Although I have spent most of the 38 years of my life around the area, I moved formally into the Potong Pasir Constituency eleven years ago, and have voted for Mr Chiam See Tong for the General Elections in 2001 and 2006. Having watched his rallies on the same empty field near Potong Pasir MRT Station since a kid in the 1980s, to me, Mr Chiam is very much part of my life as much as the Minister Mentor Lee Kuan Yew. Like a vulnerably flicking candle, Mr Chiam’s precarious political presence has been felt for much of my formative and adult years, seeing me through graduation, getting my first job, postgraduate studies, marriage and finally getting a public housing (HDB) apartment in Potong Pasir estate itself. During this time he and his constituents have faced the might of the People’s Action Party (PAP) machinery. In front of national television, this meek looking lawyer has been ridiculed and humiliated by the sea of white shirts across him. Perhaps the one image that I will always remember is the huge burst of mocking laughter from the PAP ministers and backbenchers at one of his speeches somewhere in the 1980s. This is the face of the blunt arrogance and disregard of the elitist PAP government. It is therefore not surprising to find a teenage daughter of one of their ex-MP, pouring scorn on the unemployed, telling them that “life will kick you hard in the balls”, and “get out of my elite uncaring face.” I do not know why this MP was dropped and his daughter counseled when they are merely reflecting the privileged social positions that the system has been responsible in reinforcing. Nonetheless, both Mr Chiam and his voters have been kicked around for a very long time, but he, and they, have refused to leave every General Elections since 1984. Against the shrinking circle of over-ordained national leaders and parliamentarians of the PAP, to me at least Mr Chiam represents the under-ordained common man who feels his right to speak out as a human being even though he does not possess what is constituted as the right type socio-educational pedigree.
While I may have openly disagreed with Mr Chiam on the issue of leadership and succession particularly with regards to his appointment of his wife, Mrs Lina Chiam to replace him when he leaves to fight for Toa-Payoh Bishan Group Representation Council, I acknowledge his contributions and would also accept his decision. When Mr Chiam made his “walk” to his Town Council office from the rally site on the night of 4May 2011, residents and supporters poured enthusiastically to the streets to accompany him in this short, but arduous journey from a man recovering from a stroke. In a country where its citizens are often instructed, “incentivized”, herded and bused into participating in highly scripted and contrived state sponsored events, this spontaneity is exceptional and should be treasured. However much I respect the PAP candidate in the area, I am not confident that he would be willing and able to treasure such sentiments that Mr Chiam has fostered in his ward..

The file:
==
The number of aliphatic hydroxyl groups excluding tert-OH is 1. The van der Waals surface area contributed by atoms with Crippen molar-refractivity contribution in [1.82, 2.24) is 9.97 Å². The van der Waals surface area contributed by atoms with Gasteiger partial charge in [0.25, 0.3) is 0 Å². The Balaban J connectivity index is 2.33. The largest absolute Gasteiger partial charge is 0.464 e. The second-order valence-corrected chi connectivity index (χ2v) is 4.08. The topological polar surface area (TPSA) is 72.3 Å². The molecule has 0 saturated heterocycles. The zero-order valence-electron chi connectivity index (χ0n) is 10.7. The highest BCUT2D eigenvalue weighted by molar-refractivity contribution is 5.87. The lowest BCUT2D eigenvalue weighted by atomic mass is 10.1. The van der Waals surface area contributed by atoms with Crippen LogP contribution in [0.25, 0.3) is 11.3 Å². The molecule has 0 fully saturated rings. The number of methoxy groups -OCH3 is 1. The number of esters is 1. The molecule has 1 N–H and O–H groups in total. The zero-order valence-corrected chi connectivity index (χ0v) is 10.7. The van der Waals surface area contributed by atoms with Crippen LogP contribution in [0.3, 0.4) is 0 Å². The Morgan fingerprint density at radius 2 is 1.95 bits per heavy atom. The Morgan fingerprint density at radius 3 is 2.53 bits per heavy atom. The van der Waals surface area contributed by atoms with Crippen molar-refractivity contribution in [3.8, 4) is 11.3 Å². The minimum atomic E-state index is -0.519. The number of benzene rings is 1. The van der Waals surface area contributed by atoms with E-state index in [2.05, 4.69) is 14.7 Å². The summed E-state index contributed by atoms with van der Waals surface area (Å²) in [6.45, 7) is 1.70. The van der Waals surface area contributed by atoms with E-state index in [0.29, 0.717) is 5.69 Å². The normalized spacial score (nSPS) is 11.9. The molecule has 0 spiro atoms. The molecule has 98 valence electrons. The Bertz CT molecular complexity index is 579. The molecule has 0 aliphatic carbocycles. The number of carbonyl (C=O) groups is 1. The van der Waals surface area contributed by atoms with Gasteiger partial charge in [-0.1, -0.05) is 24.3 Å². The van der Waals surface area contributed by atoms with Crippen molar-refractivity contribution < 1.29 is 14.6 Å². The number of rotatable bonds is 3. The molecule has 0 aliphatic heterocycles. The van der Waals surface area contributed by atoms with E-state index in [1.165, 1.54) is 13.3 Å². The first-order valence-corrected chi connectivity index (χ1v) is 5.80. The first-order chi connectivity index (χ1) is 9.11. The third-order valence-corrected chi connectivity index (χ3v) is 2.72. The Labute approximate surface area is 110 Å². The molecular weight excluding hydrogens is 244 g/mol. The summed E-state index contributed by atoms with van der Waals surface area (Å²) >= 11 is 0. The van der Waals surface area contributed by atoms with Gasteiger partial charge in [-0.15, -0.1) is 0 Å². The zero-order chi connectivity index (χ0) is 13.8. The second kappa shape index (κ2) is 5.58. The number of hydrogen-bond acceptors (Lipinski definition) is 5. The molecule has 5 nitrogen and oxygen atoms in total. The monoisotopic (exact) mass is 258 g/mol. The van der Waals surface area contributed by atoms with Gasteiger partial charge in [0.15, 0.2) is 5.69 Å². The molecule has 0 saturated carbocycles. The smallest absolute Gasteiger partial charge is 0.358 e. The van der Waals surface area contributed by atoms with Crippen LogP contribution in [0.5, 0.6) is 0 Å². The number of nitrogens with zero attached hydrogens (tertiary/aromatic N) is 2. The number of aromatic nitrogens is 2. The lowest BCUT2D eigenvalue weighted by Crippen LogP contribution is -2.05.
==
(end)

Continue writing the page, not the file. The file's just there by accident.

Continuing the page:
My MP for Potong Pasir has given my home a history, a heritage and a memory, one that the increasingly de-historicized and de-personalized PAP do not seem to possess. People may think of our voting habits as an indication of the desire to keep the rustic nature of this endearing place; it is a charm created ironically by the systematic fossilization of the estate by the state. But in the country where the politics of the unchanged is desired by the ruling party, our vote for no-change can also be seen as probably keeping the hope for change for a more organically and genuinely democratic society in the future, however distant, however faint and however impossible it may seem now.
Every General Election raises and dashes the hopes for imagining a Singapore that follows the ideals laid out in the national pledge to build a democratic society based on justice and equality, so as to achieve happiness, prosperity and progress for our nation. I am afraid that the results would not be dissimilar this year, and that the end is near for Potong Pasir as an independent political constituency. It is highly possible for the candle to be extinguished ruthlessly in both Potong Pasir and Toa Payoh-Bishan GRC, and my walk on 4 May 2011 with Mr and Mrs Chiam may be the last. I am almost certain that the PAP would be keen to erase any traces of his legacy in not just the estate, but also in the broader national consciousness with their “upgrading” plans. Potong Pasir would suffer the fate of oblivion as it would probably join the once “infamous” Anson held briefly by the late JB Jeyarathnam of the Workers’ Party, to be merged into another of these forgettable GRCs.
Whatever may be the outcome on 8 May 2011, to Mr and Mrs Chiam See Tong, thank you very much for struggling against all odds for the past three decades. You have given an entire generation of ordinary people like me a sense of dignity and pride as residents of Potong Pasir, as Singaporeans, and as human beings in Singapore Inc.
Please help keep Potong Pasir’s History Alive!